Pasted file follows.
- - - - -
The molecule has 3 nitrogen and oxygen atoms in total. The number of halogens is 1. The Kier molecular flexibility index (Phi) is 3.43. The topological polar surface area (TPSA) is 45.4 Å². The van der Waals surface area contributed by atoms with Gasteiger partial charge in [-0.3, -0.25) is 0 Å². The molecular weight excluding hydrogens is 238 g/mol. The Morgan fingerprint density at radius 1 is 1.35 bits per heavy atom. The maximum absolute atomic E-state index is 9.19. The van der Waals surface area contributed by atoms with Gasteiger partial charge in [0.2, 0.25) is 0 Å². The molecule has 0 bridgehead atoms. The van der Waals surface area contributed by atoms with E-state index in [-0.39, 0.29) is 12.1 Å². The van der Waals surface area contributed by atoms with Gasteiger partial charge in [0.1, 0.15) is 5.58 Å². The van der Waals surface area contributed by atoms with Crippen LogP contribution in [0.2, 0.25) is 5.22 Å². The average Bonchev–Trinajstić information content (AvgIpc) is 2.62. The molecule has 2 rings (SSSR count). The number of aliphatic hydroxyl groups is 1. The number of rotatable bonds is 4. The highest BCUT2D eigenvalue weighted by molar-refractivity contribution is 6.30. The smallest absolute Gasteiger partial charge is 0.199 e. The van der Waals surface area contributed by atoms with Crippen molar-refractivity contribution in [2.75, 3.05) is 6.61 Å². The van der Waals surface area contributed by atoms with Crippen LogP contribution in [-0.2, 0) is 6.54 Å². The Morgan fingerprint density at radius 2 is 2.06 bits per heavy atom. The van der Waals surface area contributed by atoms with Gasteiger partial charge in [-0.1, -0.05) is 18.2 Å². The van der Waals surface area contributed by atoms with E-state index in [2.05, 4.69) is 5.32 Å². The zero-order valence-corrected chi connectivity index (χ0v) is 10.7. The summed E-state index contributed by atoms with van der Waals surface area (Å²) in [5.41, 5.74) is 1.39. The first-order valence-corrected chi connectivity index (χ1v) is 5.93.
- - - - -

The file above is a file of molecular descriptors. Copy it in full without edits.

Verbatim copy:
The molecule has 3 nitrogen and oxygen atoms in total. The number of halogens is 1. The Kier molecular flexibility index (Phi) is 3.43. The topological polar surface area (TPSA) is 45.4 Å². The van der Waals surface area contributed by atoms with Gasteiger partial charge in [-0.3, -0.25) is 0 Å². The molecular weight excluding hydrogens is 238 g/mol. The Morgan fingerprint density at radius 1 is 1.35 bits per heavy atom. The maximum absolute atomic E-state index is 9.19. The van der Waals surface area contributed by atoms with Gasteiger partial charge in [0.2, 0.25) is 0 Å². The molecule has 0 bridgehead atoms. The van der Waals surface area contributed by atoms with E-state index in [-0.39, 0.29) is 12.1 Å². The van der Waals surface area contributed by atoms with Gasteiger partial charge in [0.1, 0.15) is 5.58 Å². The van der Waals surface area contributed by atoms with Crippen LogP contribution in [0.2, 0.25) is 5.22 Å². The average Bonchev–Trinajstić information content (AvgIpc) is 2.62. The molecule has 2 rings (SSSR count). The number of aliphatic hydroxyl groups is 1. The number of rotatable bonds is 4. The highest BCUT2D eigenvalue weighted by molar-refractivity contribution is 6.30. The smallest absolute Gasteiger partial charge is 0.199 e. The van der Waals surface area contributed by atoms with Crippen molar-refractivity contribution in [2.75, 3.05) is 6.61 Å². The van der Waals surface area contributed by atoms with Crippen LogP contribution in [-0.2, 0) is 6.54 Å². The Morgan fingerprint density at radius 2 is 2.06 bits per heavy atom. The van der Waals surface area contributed by atoms with Gasteiger partial charge in [-0.1, -0.05) is 18.2 Å². The van der Waals surface area contributed by atoms with E-state index in [2.05, 4.69) is 5.32 Å². The zero-order valence-corrected chi connectivity index (χ0v) is 10.7. The summed E-state index contributed by atoms with van der Waals surface area (Å²) in [5.41, 5.74) is 1.39. The first-order valence-corrected chi connectivity index (χ1v) is 5.93.